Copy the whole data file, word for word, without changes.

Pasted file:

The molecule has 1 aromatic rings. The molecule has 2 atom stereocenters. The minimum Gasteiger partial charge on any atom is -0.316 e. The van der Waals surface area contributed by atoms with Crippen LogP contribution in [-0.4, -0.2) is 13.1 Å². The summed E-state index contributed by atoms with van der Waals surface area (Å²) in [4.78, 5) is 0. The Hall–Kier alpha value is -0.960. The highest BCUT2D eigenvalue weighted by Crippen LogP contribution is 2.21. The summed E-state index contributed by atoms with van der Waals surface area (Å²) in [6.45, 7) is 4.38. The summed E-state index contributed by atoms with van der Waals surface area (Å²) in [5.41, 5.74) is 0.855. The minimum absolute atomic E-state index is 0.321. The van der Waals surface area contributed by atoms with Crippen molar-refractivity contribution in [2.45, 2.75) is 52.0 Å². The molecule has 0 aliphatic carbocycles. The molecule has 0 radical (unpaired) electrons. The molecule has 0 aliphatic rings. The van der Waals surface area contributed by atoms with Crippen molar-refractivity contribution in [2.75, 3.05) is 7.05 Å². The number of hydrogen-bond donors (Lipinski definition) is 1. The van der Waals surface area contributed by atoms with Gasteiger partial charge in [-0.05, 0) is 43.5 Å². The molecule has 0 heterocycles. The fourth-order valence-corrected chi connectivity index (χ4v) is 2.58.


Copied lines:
The molecule has 1 aromatic rings. The molecule has 2 atom stereocenters. The minimum Gasteiger partial charge on any atom is -0.316 e. The van der Waals surface area contributed by atoms with Crippen LogP contribution in [-0.4, -0.2) is 13.1 Å². The summed E-state index contributed by atoms with van der Waals surface area (Å²) in [4.78, 5) is 0. The Hall–Kier alpha value is -0.960. The highest BCUT2D eigenvalue weighted by Crippen LogP contribution is 2.21. The summed E-state index contributed by atoms with van der Waals surface area (Å²) in [6.45, 7) is 4.38. The summed E-state index contributed by atoms with van der Waals surface area (Å²) in [5.41, 5.74) is 0.855. The minimum absolute atomic E-state index is 0.321. The van der Waals surface area contributed by atoms with Crippen molar-refractivity contribution in [2.45, 2.75) is 52.0 Å². The molecule has 0 aliphatic carbocycles. The molecule has 0 radical (unpaired) electrons. The molecule has 0 aliphatic rings. The van der Waals surface area contributed by atoms with Crippen molar-refractivity contribution in [2.75, 3.05) is 7.05 Å². The number of hydrogen-bond donors (Lipinski definition) is 1. The van der Waals surface area contributed by atoms with Gasteiger partial charge in [-0.05, 0) is 43.5 Å². The molecule has 0 heterocycles. The fourth-order valence-corrected chi connectivity index (χ4v) is 2.58.